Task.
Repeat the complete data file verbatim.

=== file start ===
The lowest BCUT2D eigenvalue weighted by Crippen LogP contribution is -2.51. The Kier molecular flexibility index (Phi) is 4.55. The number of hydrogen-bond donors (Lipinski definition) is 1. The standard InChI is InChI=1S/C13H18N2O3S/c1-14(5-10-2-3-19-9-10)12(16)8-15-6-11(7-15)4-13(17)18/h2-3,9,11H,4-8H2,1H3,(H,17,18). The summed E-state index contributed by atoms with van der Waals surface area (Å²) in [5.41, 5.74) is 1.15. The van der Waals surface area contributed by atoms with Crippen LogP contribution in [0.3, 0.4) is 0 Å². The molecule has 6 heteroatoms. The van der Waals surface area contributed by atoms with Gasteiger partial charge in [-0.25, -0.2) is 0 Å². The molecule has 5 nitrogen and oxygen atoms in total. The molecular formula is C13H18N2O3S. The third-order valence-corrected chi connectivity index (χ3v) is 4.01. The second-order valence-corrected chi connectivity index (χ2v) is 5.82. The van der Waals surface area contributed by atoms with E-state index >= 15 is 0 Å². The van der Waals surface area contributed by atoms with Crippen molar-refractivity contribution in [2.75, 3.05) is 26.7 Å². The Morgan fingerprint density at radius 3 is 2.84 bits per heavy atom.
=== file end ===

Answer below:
The lowest BCUT2D eigenvalue weighted by Crippen LogP contribution is -2.51. The Kier molecular flexibility index (Phi) is 4.55. The number of hydrogen-bond donors (Lipinski definition) is 1. The standard InChI is InChI=1S/C13H18N2O3S/c1-14(5-10-2-3-19-9-10)12(16)8-15-6-11(7-15)4-13(17)18/h2-3,9,11H,4-8H2,1H3,(H,17,18). The summed E-state index contributed by atoms with van der Waals surface area (Å²) in [5.41, 5.74) is 1.15. The van der Waals surface area contributed by atoms with Crippen LogP contribution in [0.3, 0.4) is 0 Å². The molecule has 6 heteroatoms. The van der Waals surface area contributed by atoms with Gasteiger partial charge in [-0.25, -0.2) is 0 Å². The molecule has 5 nitrogen and oxygen atoms in total. The molecular formula is C13H18N2O3S. The third-order valence-corrected chi connectivity index (χ3v) is 4.01. The second-order valence-corrected chi connectivity index (χ2v) is 5.82. The van der Waals surface area contributed by atoms with E-state index >= 15 is 0 Å². The van der Waals surface area contributed by atoms with Crippen molar-refractivity contribution in [2.75, 3.05) is 26.7 Å². The Morgan fingerprint density at radius 3 is 2.84 bits per heavy atom.